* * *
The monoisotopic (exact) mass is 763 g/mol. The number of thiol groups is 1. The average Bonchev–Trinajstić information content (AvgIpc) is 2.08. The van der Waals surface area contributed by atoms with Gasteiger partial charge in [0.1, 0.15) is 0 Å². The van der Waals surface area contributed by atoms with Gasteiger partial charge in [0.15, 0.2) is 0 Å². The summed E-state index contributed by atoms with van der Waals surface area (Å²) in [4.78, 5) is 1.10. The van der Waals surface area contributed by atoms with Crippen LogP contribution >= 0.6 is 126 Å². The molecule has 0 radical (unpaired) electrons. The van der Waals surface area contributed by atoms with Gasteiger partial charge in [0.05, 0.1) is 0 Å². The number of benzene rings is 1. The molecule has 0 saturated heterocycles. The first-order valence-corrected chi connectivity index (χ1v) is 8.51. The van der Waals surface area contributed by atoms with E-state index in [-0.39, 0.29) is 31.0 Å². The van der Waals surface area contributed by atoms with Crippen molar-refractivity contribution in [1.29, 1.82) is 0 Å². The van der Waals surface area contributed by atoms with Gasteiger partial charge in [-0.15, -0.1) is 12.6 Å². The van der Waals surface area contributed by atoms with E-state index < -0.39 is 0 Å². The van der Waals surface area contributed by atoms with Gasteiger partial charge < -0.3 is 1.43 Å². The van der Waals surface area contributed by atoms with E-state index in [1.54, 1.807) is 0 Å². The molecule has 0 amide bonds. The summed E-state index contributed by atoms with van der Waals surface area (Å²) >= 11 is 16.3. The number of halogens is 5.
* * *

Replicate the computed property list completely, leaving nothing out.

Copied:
The monoisotopic (exact) mass is 763 g/mol. The number of thiol groups is 1. The average Bonchev–Trinajstić information content (AvgIpc) is 2.08. The van der Waals surface area contributed by atoms with Gasteiger partial charge in [0.1, 0.15) is 0 Å². The van der Waals surface area contributed by atoms with Gasteiger partial charge in [0.15, 0.2) is 0 Å². The summed E-state index contributed by atoms with van der Waals surface area (Å²) in [4.78, 5) is 1.10. The van der Waals surface area contributed by atoms with Crippen LogP contribution >= 0.6 is 126 Å². The molecule has 0 radical (unpaired) electrons. The van der Waals surface area contributed by atoms with Gasteiger partial charge in [0.05, 0.1) is 0 Å². The number of benzene rings is 1. The molecule has 0 saturated heterocycles. The first-order valence-corrected chi connectivity index (χ1v) is 8.51. The van der Waals surface area contributed by atoms with E-state index in [-0.39, 0.29) is 31.0 Å². The van der Waals surface area contributed by atoms with Crippen molar-refractivity contribution in [1.29, 1.82) is 0 Å². The van der Waals surface area contributed by atoms with Gasteiger partial charge in [-0.15, -0.1) is 12.6 Å². The van der Waals surface area contributed by atoms with E-state index < -0.39 is 0 Å². The van der Waals surface area contributed by atoms with Gasteiger partial charge < -0.3 is 1.43 Å². The van der Waals surface area contributed by atoms with E-state index in [1.54, 1.807) is 0 Å². The molecule has 0 amide bonds. The summed E-state index contributed by atoms with van der Waals surface area (Å²) >= 11 is 16.3. The number of halogens is 5.